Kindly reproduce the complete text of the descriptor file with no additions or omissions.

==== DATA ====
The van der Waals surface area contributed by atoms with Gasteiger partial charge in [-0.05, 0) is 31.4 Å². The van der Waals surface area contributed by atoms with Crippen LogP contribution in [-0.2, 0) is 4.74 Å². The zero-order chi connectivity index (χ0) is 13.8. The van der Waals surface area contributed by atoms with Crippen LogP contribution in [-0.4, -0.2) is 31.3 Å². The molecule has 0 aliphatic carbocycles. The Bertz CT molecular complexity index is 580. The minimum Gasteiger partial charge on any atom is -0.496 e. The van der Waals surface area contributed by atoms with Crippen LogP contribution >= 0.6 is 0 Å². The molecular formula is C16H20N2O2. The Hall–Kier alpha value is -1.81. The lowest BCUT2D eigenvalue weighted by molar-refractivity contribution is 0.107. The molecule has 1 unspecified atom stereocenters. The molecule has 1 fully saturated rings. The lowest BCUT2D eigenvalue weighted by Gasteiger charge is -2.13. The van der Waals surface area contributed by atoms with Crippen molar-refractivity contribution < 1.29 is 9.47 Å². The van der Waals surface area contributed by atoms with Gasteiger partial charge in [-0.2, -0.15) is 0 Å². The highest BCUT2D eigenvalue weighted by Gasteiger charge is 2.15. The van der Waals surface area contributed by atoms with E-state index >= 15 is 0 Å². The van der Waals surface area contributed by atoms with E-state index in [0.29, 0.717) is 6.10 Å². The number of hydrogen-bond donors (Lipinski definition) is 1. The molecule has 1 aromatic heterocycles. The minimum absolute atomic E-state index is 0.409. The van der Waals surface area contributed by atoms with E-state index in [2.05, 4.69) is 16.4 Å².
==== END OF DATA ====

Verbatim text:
The van der Waals surface area contributed by atoms with Gasteiger partial charge in [-0.05, 0) is 31.4 Å². The van der Waals surface area contributed by atoms with Crippen LogP contribution in [-0.2, 0) is 4.74 Å². The zero-order chi connectivity index (χ0) is 13.8. The van der Waals surface area contributed by atoms with Crippen LogP contribution in [-0.4, -0.2) is 31.3 Å². The molecule has 0 aliphatic carbocycles. The Bertz CT molecular complexity index is 580. The minimum Gasteiger partial charge on any atom is -0.496 e. The van der Waals surface area contributed by atoms with Crippen LogP contribution >= 0.6 is 0 Å². The molecular formula is C16H20N2O2. The Hall–Kier alpha value is -1.81. The lowest BCUT2D eigenvalue weighted by molar-refractivity contribution is 0.107. The molecule has 1 unspecified atom stereocenters. The molecule has 1 fully saturated rings. The lowest BCUT2D eigenvalue weighted by Gasteiger charge is -2.13. The van der Waals surface area contributed by atoms with Crippen molar-refractivity contribution < 1.29 is 9.47 Å². The van der Waals surface area contributed by atoms with Gasteiger partial charge in [-0.2, -0.15) is 0 Å². The highest BCUT2D eigenvalue weighted by Gasteiger charge is 2.15. The van der Waals surface area contributed by atoms with E-state index >= 15 is 0 Å². The van der Waals surface area contributed by atoms with E-state index in [0.29, 0.717) is 6.10 Å². The number of hydrogen-bond donors (Lipinski definition) is 1. The molecule has 1 aromatic heterocycles. The minimum absolute atomic E-state index is 0.409. The van der Waals surface area contributed by atoms with E-state index in [2.05, 4.69) is 16.4 Å².